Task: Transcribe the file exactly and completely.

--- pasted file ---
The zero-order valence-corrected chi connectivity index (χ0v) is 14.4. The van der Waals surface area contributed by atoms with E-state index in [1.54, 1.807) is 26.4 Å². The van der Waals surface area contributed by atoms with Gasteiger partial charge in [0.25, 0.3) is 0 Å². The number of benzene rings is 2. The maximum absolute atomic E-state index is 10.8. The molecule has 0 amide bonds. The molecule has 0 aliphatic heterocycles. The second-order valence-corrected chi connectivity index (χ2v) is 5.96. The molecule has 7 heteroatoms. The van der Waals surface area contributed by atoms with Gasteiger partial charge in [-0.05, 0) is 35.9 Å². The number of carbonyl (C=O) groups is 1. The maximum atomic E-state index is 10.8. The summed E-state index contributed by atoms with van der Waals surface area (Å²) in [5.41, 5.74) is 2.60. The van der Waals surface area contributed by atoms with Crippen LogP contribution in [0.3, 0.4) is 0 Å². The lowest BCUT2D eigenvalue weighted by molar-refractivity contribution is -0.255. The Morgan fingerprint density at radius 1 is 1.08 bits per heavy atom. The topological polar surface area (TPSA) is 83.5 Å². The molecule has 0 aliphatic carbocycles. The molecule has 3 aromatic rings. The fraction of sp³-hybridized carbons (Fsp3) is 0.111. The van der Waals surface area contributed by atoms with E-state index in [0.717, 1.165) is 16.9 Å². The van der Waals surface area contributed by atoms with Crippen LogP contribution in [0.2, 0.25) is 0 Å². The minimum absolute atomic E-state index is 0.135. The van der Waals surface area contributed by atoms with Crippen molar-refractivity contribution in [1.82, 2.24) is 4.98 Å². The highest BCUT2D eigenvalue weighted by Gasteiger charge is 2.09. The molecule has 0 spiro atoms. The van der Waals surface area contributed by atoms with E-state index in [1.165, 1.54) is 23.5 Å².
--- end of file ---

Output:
The zero-order valence-corrected chi connectivity index (χ0v) is 14.4. The van der Waals surface area contributed by atoms with E-state index in [1.54, 1.807) is 26.4 Å². The van der Waals surface area contributed by atoms with Gasteiger partial charge in [0.25, 0.3) is 0 Å². The number of benzene rings is 2. The maximum absolute atomic E-state index is 10.8. The molecule has 0 amide bonds. The molecule has 0 aliphatic heterocycles. The second-order valence-corrected chi connectivity index (χ2v) is 5.96. The molecule has 7 heteroatoms. The van der Waals surface area contributed by atoms with Gasteiger partial charge in [-0.05, 0) is 35.9 Å². The number of carbonyl (C=O) groups is 1. The maximum atomic E-state index is 10.8. The summed E-state index contributed by atoms with van der Waals surface area (Å²) in [5.41, 5.74) is 2.60. The van der Waals surface area contributed by atoms with Crippen LogP contribution in [0.3, 0.4) is 0 Å². The lowest BCUT2D eigenvalue weighted by molar-refractivity contribution is -0.255. The Morgan fingerprint density at radius 1 is 1.08 bits per heavy atom. The topological polar surface area (TPSA) is 83.5 Å². The molecule has 0 aliphatic carbocycles. The molecule has 3 aromatic rings. The fraction of sp³-hybridized carbons (Fsp3) is 0.111. The van der Waals surface area contributed by atoms with E-state index in [0.717, 1.165) is 16.9 Å². The van der Waals surface area contributed by atoms with Crippen LogP contribution in [0.2, 0.25) is 0 Å². The minimum absolute atomic E-state index is 0.135. The van der Waals surface area contributed by atoms with Crippen molar-refractivity contribution in [1.82, 2.24) is 4.98 Å². The highest BCUT2D eigenvalue weighted by Gasteiger charge is 2.09. The molecule has 0 spiro atoms. The van der Waals surface area contributed by atoms with E-state index in [1.165, 1.54) is 23.5 Å².